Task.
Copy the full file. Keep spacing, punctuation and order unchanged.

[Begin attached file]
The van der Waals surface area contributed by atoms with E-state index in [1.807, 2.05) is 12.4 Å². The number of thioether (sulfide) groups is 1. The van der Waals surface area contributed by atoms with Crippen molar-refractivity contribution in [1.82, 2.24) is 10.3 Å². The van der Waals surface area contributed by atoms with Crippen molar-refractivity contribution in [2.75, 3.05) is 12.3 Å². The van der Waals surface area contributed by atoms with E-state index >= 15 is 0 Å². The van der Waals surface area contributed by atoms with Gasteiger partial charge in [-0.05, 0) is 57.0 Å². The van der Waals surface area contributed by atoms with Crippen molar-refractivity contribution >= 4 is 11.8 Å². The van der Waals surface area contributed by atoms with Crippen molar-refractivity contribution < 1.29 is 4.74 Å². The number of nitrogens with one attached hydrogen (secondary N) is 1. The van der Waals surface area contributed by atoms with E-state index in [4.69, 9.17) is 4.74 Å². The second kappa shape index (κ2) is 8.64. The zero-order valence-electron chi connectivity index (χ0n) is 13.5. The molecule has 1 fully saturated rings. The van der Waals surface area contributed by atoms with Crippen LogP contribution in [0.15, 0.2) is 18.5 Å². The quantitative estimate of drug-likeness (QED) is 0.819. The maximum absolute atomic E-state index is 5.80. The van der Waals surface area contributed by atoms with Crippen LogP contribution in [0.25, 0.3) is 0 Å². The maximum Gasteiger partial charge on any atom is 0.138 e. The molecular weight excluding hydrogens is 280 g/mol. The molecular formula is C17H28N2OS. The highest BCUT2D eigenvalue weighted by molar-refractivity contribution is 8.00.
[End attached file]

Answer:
The van der Waals surface area contributed by atoms with E-state index in [1.807, 2.05) is 12.4 Å². The number of thioether (sulfide) groups is 1. The van der Waals surface area contributed by atoms with Crippen molar-refractivity contribution in [1.82, 2.24) is 10.3 Å². The van der Waals surface area contributed by atoms with Crippen molar-refractivity contribution in [2.75, 3.05) is 12.3 Å². The van der Waals surface area contributed by atoms with E-state index >= 15 is 0 Å². The van der Waals surface area contributed by atoms with Gasteiger partial charge in [-0.05, 0) is 57.0 Å². The van der Waals surface area contributed by atoms with Crippen molar-refractivity contribution >= 4 is 11.8 Å². The van der Waals surface area contributed by atoms with Crippen molar-refractivity contribution < 1.29 is 4.74 Å². The number of nitrogens with one attached hydrogen (secondary N) is 1. The van der Waals surface area contributed by atoms with E-state index in [4.69, 9.17) is 4.74 Å². The second kappa shape index (κ2) is 8.64. The zero-order valence-electron chi connectivity index (χ0n) is 13.5. The molecule has 1 fully saturated rings. The van der Waals surface area contributed by atoms with Crippen LogP contribution in [0.15, 0.2) is 18.5 Å². The quantitative estimate of drug-likeness (QED) is 0.819. The maximum absolute atomic E-state index is 5.80. The van der Waals surface area contributed by atoms with Crippen LogP contribution in [0.25, 0.3) is 0 Å². The maximum Gasteiger partial charge on any atom is 0.138 e. The molecular weight excluding hydrogens is 280 g/mol. The molecular formula is C17H28N2OS. The highest BCUT2D eigenvalue weighted by molar-refractivity contribution is 8.00.